Consider the three Reconstruction amendments – the 13th, the book, the 14th, and the 15th-- discussed in the book Team of Rivals. Why did the Radicals insist on constitutional amendments to set policy after the Civil War? Did these amendments achieve their desired goal? Why or why not? How might reformers better have achieved their goals after the Civil War?
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There are a number of reasons why the Radical Republicans wanted to pass the Reconstruction Amendments. Some of these reasons were political while others were based more on principle. Let us look at a few of these reasons.
One principled reason to propose these amendments was to ensure that slavery and the oppression of African Americans would end. The three Reconstruction Amendments were written so as to accomplish just that task. The 13th ended slavery, the 14th required state governments to treat blacks and whites equally under the law, and the 15th guaranteed that blacks should have the right to vote. If these promises had been carried out, they would have done much to remedy the evils of the slave system that had dominated the South. A second principled reason to propose these amendments was to make sure that these changes would be permanent. Simple laws passed by Congress would be too easy to repeal. By contrast, it would be very hard to repeal amendments guaranteeing black rights.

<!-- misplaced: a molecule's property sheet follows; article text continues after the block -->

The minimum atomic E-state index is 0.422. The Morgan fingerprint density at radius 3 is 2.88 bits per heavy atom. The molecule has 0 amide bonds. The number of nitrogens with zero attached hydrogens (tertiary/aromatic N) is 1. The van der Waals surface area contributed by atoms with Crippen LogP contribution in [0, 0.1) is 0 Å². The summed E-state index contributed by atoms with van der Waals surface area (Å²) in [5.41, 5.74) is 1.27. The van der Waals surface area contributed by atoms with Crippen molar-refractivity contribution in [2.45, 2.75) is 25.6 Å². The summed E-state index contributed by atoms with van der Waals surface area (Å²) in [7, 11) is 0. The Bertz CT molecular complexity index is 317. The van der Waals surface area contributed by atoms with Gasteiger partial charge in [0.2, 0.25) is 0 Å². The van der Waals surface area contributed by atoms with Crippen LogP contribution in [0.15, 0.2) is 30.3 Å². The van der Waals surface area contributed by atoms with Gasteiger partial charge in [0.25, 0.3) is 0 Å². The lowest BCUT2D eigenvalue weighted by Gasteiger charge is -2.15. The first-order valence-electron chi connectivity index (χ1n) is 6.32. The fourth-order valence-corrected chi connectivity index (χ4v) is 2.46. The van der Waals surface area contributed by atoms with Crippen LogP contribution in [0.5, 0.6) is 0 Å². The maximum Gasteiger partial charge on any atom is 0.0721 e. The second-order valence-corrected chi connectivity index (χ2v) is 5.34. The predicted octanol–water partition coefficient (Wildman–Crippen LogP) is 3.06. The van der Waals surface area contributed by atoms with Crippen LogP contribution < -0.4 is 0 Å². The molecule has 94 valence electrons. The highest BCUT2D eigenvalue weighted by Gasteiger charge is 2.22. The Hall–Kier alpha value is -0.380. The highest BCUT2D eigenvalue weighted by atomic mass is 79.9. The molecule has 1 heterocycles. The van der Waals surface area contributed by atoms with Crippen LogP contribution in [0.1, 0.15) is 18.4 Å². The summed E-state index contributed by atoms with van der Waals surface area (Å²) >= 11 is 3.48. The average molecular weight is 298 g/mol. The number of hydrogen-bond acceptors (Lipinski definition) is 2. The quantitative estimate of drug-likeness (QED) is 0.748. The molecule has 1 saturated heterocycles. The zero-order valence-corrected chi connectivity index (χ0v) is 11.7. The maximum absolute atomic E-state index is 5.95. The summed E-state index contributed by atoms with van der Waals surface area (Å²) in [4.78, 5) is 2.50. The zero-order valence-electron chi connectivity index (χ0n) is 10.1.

A less principled reason had to do with the political fortunes of the Republican Party. The Republicans knew that they had very little chance of winning over white voters in the South. They also knew that this would harm their chances in national politics once the Southern states were fully restored to the Union. Therefore, they wanted to be sure that blacks would be able to vote. This would help the Republican Party retain power. This was a more cynical reason for proposing the amendments.
The amendments clearly did not achieve their desired goal in the short term. More accurately, the 13th Amendment did, but the others did not. Even before the end of Reconstruction, whites in the South were working to restrict the rights of African Americans. Once Reconstruction ended, whites used various legal tricks to restrict black suffrage and to treat blacks differently under the law. These problems happened largely because whites in the North did not care enough about black rights to keep allowing the federal government to control the Southern states. The amendments’ goal was not really achieved until the 1960s.
I do not think there was any way that reformers could have achieved true equality for blacks after the Civil War. They might possibly have helped move African Americans out of the South, but even that would not necessarily have worked. So long as the majority of whites did not have much sympathy for the cause of black rights, there would be no way to truly protect those rights.
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